U.S. lags waaaaaay behind Europe on animal testing

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2 min read

The Washington Post has just released an investigation into the shocking lack of progress that exists in U.S. government policies on animal experimentation. The Washington Post began its own investigation after PETA presented evidence of government negligence. As the article points out, hundreds of millions of animals in this country are still being killed in gruesome ways to test substances like Botox, even though there are modern, non-animal methods available. Part of the problem is a categorical failure by the agency that’s charged with reducing the use of animals in toxicity testing—the folks over at ICCVAM (who I’ve talked about a bit before on this blog)—to actually do their jobs. As the Post article puts it:

“The controversy over the Botox test highlights the slow pace of government efforts to replace or reduce the large numbers of animals used by pharmaceutical companies, chemical manufacturers and consumer firms to ensure that their products are safe for people. A decade after Congress created a panel to spur the development of non-animal tests, only four such tests have been approved out of 185 reviews, according to the panel’s records.”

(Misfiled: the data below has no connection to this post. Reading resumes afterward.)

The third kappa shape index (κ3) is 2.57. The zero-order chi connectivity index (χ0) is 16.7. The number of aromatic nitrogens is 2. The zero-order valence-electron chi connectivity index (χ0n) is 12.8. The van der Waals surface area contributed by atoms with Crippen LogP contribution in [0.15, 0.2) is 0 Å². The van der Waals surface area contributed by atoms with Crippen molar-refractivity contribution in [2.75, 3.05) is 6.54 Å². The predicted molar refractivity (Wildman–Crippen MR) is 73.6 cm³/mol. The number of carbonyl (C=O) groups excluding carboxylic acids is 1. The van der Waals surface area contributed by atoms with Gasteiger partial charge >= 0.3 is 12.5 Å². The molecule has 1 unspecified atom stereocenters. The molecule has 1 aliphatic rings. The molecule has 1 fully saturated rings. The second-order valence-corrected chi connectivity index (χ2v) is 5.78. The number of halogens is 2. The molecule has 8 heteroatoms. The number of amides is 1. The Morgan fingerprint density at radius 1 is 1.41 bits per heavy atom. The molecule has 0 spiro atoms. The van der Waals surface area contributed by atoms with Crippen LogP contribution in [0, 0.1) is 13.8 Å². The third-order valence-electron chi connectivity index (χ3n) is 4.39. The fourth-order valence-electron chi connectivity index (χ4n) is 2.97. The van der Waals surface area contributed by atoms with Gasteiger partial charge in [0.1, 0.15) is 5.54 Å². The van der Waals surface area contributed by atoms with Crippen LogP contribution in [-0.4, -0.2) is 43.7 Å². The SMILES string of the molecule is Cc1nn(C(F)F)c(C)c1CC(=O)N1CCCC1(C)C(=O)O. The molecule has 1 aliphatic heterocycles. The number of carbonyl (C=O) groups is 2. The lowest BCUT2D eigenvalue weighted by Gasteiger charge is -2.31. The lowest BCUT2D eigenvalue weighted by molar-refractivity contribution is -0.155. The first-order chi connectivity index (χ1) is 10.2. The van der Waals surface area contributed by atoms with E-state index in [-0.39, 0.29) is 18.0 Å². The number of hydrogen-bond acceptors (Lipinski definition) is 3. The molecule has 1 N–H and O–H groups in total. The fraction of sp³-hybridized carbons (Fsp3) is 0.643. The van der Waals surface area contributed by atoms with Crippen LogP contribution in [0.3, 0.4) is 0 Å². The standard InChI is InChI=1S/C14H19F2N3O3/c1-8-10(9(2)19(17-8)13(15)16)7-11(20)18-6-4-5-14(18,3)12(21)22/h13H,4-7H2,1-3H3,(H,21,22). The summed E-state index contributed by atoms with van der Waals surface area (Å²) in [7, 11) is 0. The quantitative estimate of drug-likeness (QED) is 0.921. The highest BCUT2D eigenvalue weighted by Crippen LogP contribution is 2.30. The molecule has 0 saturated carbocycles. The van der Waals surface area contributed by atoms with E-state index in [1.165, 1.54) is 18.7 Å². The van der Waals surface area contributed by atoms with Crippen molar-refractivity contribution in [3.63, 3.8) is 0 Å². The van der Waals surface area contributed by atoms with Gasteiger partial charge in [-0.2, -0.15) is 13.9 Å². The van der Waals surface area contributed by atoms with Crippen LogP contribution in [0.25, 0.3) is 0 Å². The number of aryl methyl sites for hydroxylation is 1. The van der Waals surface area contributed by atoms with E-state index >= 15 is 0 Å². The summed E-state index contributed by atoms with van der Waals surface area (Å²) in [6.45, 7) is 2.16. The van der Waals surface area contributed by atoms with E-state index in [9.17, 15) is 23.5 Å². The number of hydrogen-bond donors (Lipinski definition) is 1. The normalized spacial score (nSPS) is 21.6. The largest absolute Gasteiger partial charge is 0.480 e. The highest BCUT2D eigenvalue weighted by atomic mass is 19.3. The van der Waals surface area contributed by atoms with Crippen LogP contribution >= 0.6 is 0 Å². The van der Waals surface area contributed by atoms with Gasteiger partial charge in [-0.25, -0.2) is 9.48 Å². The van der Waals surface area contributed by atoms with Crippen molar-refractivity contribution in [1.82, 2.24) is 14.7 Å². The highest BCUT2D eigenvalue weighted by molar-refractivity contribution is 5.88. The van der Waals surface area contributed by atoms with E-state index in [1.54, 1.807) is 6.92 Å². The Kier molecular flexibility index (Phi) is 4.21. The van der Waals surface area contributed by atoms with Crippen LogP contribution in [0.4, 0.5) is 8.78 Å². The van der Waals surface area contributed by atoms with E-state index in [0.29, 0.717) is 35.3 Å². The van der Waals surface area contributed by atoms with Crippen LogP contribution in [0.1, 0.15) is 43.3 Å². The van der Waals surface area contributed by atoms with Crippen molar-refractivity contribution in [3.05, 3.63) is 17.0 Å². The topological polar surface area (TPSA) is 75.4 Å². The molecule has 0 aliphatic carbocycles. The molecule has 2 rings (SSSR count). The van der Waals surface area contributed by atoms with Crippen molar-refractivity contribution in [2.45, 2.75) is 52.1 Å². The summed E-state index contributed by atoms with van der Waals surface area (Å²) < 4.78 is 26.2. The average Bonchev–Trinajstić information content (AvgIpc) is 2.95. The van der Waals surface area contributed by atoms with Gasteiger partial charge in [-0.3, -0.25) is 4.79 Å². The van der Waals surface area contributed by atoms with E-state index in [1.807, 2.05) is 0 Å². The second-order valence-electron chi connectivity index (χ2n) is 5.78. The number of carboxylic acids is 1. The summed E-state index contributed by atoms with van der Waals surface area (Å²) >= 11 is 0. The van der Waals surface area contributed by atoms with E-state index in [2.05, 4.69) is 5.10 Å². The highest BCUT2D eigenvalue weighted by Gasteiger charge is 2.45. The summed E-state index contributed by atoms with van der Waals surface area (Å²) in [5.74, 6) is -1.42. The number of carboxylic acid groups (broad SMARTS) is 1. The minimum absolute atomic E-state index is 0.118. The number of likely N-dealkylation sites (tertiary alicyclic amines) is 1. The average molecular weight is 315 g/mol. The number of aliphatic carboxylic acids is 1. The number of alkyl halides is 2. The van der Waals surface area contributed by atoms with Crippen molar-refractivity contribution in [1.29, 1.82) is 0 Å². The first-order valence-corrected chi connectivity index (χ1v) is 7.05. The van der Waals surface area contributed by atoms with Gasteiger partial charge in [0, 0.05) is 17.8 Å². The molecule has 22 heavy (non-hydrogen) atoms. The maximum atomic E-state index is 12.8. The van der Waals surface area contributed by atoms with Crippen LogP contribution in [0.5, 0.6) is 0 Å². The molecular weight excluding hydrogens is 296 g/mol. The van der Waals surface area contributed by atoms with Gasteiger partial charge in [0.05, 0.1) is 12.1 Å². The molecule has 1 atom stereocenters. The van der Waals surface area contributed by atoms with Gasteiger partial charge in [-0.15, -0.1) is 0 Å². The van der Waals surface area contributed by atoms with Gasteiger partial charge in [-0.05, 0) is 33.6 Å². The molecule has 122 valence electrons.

During the same period of time, ICCVAM’s European counterpart has recommended more than two dozen non-animal tests, and the U.S. continues to lag well behind Europe in adopting modern alternatives to animal testing, which—in addition to causing unnecessary suffering and death for countless animals—poses a significant threat to human health.

There is a bit of good news, though, in the form of a landmark report by the National Academy of Sciences, which indicates that the United States may finally be ready to start catching up to other nations by adopting modern testing methods. But this isn’t going to happen while groups like ICCVAM are allowed to stand in the way. We’re currently calling for a congressional investigation into ICCVAM’s negligence, and asking that a new entity be created to oversee the implementation of the NAS recommendations. If you’d like to help out by contacting your members of Congress about this issue, you can do so through the webform here.

And definitely check out the Post article. This issue is monumentally important, but doesn’t get a lot of ink, so it’s great to see a publication like The Washington Post giving it its due.

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